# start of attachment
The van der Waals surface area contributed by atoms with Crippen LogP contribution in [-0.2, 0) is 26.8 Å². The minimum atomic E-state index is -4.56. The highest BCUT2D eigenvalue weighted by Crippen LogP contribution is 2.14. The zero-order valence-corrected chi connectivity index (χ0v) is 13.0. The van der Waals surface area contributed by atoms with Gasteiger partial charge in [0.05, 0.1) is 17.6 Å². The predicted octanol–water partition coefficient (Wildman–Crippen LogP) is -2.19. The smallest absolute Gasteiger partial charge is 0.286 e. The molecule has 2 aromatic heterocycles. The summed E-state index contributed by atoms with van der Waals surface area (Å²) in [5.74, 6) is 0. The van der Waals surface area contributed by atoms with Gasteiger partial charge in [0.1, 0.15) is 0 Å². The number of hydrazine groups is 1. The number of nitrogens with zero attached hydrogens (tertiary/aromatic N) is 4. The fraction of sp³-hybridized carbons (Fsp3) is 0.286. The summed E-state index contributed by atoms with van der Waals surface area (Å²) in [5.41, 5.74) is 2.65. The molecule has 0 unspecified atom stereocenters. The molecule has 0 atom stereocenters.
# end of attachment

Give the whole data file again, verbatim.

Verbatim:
The van der Waals surface area contributed by atoms with Crippen LogP contribution in [-0.2, 0) is 26.8 Å². The minimum atomic E-state index is -4.56. The highest BCUT2D eigenvalue weighted by Crippen LogP contribution is 2.14. The zero-order valence-corrected chi connectivity index (χ0v) is 13.0. The van der Waals surface area contributed by atoms with Gasteiger partial charge in [0.05, 0.1) is 17.6 Å². The predicted octanol–water partition coefficient (Wildman–Crippen LogP) is -2.19. The smallest absolute Gasteiger partial charge is 0.286 e. The molecule has 2 aromatic heterocycles. The summed E-state index contributed by atoms with van der Waals surface area (Å²) in [5.74, 6) is 0. The van der Waals surface area contributed by atoms with Gasteiger partial charge in [0.1, 0.15) is 0 Å². The number of hydrazine groups is 1. The number of nitrogens with zero attached hydrogens (tertiary/aromatic N) is 4. The fraction of sp³-hybridized carbons (Fsp3) is 0.286. The summed E-state index contributed by atoms with van der Waals surface area (Å²) in [5.41, 5.74) is 2.65. The molecule has 0 unspecified atom stereocenters. The molecule has 0 atom stereocenters.